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Heartland Health Training Camp Preview: Quarterbacks

Posted Jul 16, 2012

Three questions surrounding the Chiefs quarterback position heading into training camp


1) Which Matt Cassel? The 2008/2010 edition or the 2009/2011 version?

Here are Matt Cassel’s numbers as an NFL starting quarterback:

Year

Team

Att

Cmp

Pct

Yds

TD

INT

Rate

2008

NE

516

327

63.4

3,693

21

11

89.4

2009

KC

493

271

55.0

2,294

16

16

69.9

2010

KC

450

262

58.2

3,116

27

7

93.0

2011

KC

269

160

59.5

1,713

10

9

76.6

Total

*55 games

1,728

1,020

59.0

11,446

74

43

82.8

*totals include 2008 season opener Cassel did not start, but replaced an injured Tom Brady for the majority of the game

There really isn’t much to add to the discussion at this point. It’s been the most debated topic surrounding the Chiefs this offseason.

Will Cassel perform like the quarterback who led the Patriots to an 11-5 record in 2008, and the one that captured an AFC West title with Pro Bowl production in 2010 … or will Cassel perform like the quarterback who combined to go 8-16 as a starter with the Chiefs in 2009 and 2011.

There are a lot of factors at play when comparing the four seasons. In many ways, it’s like comparing apples to oranges. There are two teams involved, five different offensive coordinators, injuries to factor in, evolution at the wide receiver position and varying degrees of run-game assistance.

Arguments have been made in both directions, but there’s no doubt this is Cassel’s offense heading into the 2012 season. It means the question will be answered through on-field production.

2) The QB rotation behind Cassel?

Brady Quinn and Ricky Stanzi rotated second-team reps throughout offseason practices, prompting most to assume that the competition for the primary backup job to Matt Cassel is wide open.

Will second-team reps remain equal when training camp opens next week or did one of the candidates differentiate themselves as a favorite during the spring? Quarterbacks coach Jim Zorn certainly didn’t tip his hand when the team concluded its mandatory minicamp in June.

“(Stanzi) is much-improved already this year with the capabilities of the offense, making decisions on the line of scrimmage with protections and runs and things like that. Things that we weren’t even getting to until midway through training camp, so this is a real plus for him,” Zorn said.

“I think Brady has done a great job because he’s been in this offense before. The terminology has come easy to him, and he’s moved right along as well.”

Quinn started nine games in Daboll’s offense during the 2009 season with Cleveland. He also made three starts during Romeo Crennel’s final season as Browns head coach a season before.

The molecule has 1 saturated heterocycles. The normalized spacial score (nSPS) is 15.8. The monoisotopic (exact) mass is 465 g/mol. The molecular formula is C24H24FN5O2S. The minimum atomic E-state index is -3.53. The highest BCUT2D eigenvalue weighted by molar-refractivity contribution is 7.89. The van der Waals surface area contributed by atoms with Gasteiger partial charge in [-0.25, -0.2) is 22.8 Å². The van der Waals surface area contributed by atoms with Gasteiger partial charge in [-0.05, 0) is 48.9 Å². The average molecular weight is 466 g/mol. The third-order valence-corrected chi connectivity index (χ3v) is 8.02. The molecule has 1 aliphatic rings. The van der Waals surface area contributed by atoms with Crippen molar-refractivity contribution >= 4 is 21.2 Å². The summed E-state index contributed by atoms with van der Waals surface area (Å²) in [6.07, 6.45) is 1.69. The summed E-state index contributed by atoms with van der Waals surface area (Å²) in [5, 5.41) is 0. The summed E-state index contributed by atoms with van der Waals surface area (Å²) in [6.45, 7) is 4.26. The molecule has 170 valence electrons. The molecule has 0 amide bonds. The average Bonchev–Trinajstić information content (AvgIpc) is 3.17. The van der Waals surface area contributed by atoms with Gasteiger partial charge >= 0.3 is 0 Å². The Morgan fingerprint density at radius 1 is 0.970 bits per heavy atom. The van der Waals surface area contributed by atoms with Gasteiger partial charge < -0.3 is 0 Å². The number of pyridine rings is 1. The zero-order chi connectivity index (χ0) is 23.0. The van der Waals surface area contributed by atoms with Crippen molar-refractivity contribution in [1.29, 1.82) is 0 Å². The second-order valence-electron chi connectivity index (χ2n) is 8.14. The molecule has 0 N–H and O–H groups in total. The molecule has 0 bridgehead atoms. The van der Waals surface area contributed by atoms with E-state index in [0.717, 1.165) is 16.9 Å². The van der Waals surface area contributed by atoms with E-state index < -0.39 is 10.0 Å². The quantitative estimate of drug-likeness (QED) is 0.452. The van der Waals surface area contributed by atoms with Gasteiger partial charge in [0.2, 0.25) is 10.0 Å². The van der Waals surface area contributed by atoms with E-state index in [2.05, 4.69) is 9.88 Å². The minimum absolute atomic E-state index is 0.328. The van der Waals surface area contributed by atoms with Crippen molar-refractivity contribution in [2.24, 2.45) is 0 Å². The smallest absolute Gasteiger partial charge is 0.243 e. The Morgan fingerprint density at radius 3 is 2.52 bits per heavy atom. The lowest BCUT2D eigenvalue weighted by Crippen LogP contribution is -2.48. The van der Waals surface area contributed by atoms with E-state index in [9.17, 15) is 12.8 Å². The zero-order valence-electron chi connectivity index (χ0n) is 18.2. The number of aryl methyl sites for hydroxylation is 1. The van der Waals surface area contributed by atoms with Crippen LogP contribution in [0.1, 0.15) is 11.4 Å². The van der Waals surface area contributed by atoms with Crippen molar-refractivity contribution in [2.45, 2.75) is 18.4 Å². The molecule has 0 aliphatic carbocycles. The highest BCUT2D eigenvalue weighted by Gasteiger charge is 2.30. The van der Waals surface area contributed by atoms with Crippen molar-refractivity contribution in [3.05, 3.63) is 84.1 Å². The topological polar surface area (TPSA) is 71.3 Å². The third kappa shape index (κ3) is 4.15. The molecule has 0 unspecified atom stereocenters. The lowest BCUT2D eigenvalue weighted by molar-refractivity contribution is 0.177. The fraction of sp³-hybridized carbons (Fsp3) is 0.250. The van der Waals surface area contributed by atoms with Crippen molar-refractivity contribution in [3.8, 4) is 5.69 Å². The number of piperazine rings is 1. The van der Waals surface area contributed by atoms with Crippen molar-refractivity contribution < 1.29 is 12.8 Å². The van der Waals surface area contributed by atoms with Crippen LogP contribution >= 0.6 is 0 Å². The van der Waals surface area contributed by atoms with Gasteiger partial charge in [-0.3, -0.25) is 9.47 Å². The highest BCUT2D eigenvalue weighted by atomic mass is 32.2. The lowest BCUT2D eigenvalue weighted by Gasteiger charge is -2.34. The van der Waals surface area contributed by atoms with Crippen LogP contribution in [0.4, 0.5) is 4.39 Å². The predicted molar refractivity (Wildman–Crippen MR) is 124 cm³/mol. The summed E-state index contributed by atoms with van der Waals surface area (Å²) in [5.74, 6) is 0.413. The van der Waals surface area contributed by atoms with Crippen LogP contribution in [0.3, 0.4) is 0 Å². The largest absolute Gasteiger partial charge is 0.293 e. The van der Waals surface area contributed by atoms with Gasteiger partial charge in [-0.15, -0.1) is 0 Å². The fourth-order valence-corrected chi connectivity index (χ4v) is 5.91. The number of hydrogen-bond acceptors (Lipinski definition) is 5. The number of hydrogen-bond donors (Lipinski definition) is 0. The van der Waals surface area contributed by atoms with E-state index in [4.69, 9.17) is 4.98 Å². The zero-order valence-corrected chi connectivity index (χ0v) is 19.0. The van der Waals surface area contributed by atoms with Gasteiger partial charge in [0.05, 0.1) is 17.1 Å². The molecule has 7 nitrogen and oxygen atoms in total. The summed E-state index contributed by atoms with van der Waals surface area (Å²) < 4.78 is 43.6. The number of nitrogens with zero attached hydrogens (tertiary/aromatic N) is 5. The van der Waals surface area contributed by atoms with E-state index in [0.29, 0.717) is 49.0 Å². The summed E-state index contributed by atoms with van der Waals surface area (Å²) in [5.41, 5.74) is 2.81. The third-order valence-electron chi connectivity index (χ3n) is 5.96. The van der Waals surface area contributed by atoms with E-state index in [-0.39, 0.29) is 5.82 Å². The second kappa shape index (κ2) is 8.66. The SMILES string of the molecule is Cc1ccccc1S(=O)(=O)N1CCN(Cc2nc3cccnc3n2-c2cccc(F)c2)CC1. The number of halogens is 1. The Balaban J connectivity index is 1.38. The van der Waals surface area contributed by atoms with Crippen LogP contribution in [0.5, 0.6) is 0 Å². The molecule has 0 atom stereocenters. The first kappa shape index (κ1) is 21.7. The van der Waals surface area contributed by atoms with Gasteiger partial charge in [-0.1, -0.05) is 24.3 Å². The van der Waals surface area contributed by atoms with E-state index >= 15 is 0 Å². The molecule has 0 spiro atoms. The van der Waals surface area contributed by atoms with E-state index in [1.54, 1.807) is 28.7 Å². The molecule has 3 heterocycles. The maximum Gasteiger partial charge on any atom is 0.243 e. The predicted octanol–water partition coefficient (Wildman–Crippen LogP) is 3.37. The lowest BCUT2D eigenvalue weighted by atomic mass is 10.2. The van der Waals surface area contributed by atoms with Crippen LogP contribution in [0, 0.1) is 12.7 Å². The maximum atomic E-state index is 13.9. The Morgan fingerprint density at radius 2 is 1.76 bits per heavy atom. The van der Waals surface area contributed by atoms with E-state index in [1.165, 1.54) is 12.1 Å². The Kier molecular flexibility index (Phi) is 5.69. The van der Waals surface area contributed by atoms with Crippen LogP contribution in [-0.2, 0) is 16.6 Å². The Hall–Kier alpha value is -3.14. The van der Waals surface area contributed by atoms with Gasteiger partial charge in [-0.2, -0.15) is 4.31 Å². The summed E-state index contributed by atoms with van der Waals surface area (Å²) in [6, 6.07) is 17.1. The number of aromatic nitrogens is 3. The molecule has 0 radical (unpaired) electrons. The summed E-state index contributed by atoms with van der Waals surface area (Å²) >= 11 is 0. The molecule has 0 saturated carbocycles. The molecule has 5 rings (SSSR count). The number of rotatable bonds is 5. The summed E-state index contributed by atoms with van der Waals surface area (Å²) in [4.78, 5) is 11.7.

Stanzi didn’t see any snaps as a rookie, but that doesn’t mean the Chiefs are down on the former fifth-round pick. GM Scott Pioli re-iterated his belief in Stanzi earlier this offseason to Chiefs broadcast partner Sports Radio 810 WHB.

“We drafted a quarterback last year who I truly believe has good ability and has the potential to start in this league,” Pioli said. “I really do believe that.”

3) Can Tanney crack the roster?

When an undrafted rookie quarterback signs his first contract more than a month following the draft, it’s rarely a transaction that registers a media ripple. Not in the case of Alex Tanney.

Tanney’s signing was a discussion point on ESPN’s NFL Live and it was all because of this YouTube video that went viral last year.

The addition of Tanney is no doubt an exciting signing for fans. It also adds an intriguing storyline for the third and fourth quarter of preseason games. But can Tanney actually make the Chiefs roster?

The former Division III quarterback – who is also the NCAA’s career passing touchdowns leader – is playing from behind having arrived so late into the Chiefs offseason program. He also faces an uphill battle having to unseat either Brady Quinn or Ricky Stanzi for a reserve position (Quinn brings pervious starting experience under offensive coordinator Brian Daboll and the team is high on Stanzi, who is only in his second season).

 Could the Chiefs keep all four? It’s not likely, but it’s happened before.

Kansas City kept Cassel, Brodie Croyle, Tyler Thigpen and Matt Gutierrez in 2009 while the team was looking for a trade partner to deal Thigpen, but it was only a temporary arrangement. Miami became a natural trade partner in late September when Chad Pennington was lost for the season with a shoulder injury and the Dolphins dealt a fifth-round pick for Thigpen. The Chiefs then rode with Cassel, Croyle and Gutierrez for the remainder of the 2009 season.

A place on the practice squad could also be part of the discussion, but Tanney can’t afford to worry about the numbers game. You never know what could happen.

The best way to make the team is to force a roster decision with outstanding preseason play. Young players on the fringe often wind up on the practice squad, but who run a high risk of being claimed by another team end up on the 53-man roster.

 

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